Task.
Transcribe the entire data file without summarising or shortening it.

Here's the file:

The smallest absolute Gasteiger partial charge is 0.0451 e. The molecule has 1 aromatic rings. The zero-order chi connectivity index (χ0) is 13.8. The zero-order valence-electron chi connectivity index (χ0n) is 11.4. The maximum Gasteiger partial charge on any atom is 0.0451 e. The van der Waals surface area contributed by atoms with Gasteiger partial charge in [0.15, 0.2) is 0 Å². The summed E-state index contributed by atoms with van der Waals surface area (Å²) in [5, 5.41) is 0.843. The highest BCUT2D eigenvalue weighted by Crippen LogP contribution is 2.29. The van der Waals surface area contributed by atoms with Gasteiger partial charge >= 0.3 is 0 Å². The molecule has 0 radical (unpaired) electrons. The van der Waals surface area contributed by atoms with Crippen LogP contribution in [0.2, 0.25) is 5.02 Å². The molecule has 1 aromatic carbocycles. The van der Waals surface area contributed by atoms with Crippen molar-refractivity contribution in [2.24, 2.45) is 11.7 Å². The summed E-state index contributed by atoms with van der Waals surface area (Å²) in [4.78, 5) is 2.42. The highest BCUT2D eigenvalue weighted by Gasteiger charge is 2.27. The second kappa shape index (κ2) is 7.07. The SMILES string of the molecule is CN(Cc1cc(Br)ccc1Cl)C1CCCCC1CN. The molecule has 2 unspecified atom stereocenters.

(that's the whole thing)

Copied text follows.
The smallest absolute Gasteiger partial charge is 0.0451 e. The molecule has 1 aromatic rings. The zero-order chi connectivity index (χ0) is 13.8. The zero-order valence-electron chi connectivity index (χ0n) is 11.4. The maximum Gasteiger partial charge on any atom is 0.0451 e. The van der Waals surface area contributed by atoms with Gasteiger partial charge in [0.15, 0.2) is 0 Å². The summed E-state index contributed by atoms with van der Waals surface area (Å²) in [5, 5.41) is 0.843. The highest BCUT2D eigenvalue weighted by Crippen LogP contribution is 2.29. The van der Waals surface area contributed by atoms with Gasteiger partial charge >= 0.3 is 0 Å². The molecule has 0 radical (unpaired) electrons. The van der Waals surface area contributed by atoms with Crippen LogP contribution in [0.2, 0.25) is 5.02 Å². The molecule has 1 aromatic carbocycles. The van der Waals surface area contributed by atoms with Crippen molar-refractivity contribution in [2.24, 2.45) is 11.7 Å². The summed E-state index contributed by atoms with van der Waals surface area (Å²) in [4.78, 5) is 2.42. The highest BCUT2D eigenvalue weighted by Gasteiger charge is 2.27. The second kappa shape index (κ2) is 7.07. The SMILES string of the molecule is CN(Cc1cc(Br)ccc1Cl)C1CCCCC1CN. The molecule has 2 unspecified atom stereocenters.